In this article, I will show you how to use C or C++ dynamic libraries from Python, by using the ctypes module from the Python standard library. ctypes is a foreign function library for Python that provides C compatible data types. Although it is mostly used to consume C and C++ libraries, you can use ctypes with libraries written in any language that can export a C compatible API, e.g. Fortran, Rust.
The advantage of using ctypes is that it is already included with your Python installation and that, in theory, you can call any C or C++ shared or dynamic libraries. Another advantage of using ctypes is that you don’t need to recompile the library in order to be able to use it from Python.
A disadvantage of ctypes is that you need to manually wrap the data and functions from the foreign library in Python code. Also for C++ libraries you will need to have the exported functions wrapped in an extern C block. If you need to use a heavy OOP C++ library from Python, I recommend that you look into pybind11.
You can find the source files and image examples used here on the GitHub repo for this article.
Probably the simplest example of using ctypes is to show you how to directly call functions from the system C library. In the next piece of code I will use ctypes to find the system C library and make it available from Python:
Once you have a handle on the system library, you can call any functions from it. Here, I’m showing examples of using the puts and printf C functions:
Please note the use b to convert the Python string to a byte string as expected by C.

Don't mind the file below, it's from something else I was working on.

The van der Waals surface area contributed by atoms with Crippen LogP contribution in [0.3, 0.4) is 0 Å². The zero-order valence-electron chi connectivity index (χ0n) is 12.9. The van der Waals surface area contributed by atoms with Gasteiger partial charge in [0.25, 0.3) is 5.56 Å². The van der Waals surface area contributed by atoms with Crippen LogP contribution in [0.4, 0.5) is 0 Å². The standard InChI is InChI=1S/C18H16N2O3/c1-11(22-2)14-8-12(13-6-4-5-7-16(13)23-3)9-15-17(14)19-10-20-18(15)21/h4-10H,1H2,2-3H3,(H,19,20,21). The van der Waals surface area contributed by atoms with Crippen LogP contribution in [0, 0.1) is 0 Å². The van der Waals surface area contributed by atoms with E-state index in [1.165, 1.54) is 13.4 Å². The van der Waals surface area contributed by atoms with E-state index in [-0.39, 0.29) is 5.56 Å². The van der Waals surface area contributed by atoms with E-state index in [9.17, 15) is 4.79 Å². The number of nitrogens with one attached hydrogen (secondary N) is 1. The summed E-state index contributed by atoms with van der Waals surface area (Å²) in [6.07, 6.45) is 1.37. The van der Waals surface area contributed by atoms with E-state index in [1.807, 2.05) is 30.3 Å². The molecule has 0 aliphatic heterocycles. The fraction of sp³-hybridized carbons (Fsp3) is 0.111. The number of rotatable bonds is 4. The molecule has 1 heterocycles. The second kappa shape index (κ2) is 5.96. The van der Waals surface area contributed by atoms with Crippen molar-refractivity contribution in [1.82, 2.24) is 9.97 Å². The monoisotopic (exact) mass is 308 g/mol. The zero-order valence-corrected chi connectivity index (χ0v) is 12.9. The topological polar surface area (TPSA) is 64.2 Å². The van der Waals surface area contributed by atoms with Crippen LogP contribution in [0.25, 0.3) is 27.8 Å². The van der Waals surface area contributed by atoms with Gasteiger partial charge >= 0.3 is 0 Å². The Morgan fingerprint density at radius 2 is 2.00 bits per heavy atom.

This is what I see on a macOS machine when I run the above script:
An interesting note here is that, since a Python string is immutable, you can’t change it from C. If you want to pass a mutable string to C from Python, you will need to use the create_string_buffer function provided by ctypes. Example:
If you are careful, you can even do pointer arithmetic. Please note that this is not a good idea! Say that we want to add 4 O after the above 5 X in the mut_str. We’ll start by getting the address of the mut_str, add 5 to this and convert it to a char pointer:
In the next example I assume that you have Clang or GCC installed on your machine. The code should work the same on Linux, Windows or macOS. If you need to install GCC on Windows check this article. The MSVC compiler is a bit particular about the way you need to annotate functions in a shared library. I will show you how to use it in the next part of this article.
Let’s assume that you keep your function declarations in a header file named mylib.h:
and here is the implementation of the above three functions:
First function simply prints a message from C, second function receives as arguments two floats and returns their sum. Last function receives an array of integers and the array length, prints the array as received and than modifies the array.
If you want to build the above code as a shared library, with Clang on macOS, you can use these commands:
On a Linux system with GCC you can use:
On Windows, assuming that you have GCC installed:
Once we have the shared library, we can write a Python wrapper, mylib.py, that loads the library and exports the functions. Let’s start, like before with the code that loads the library: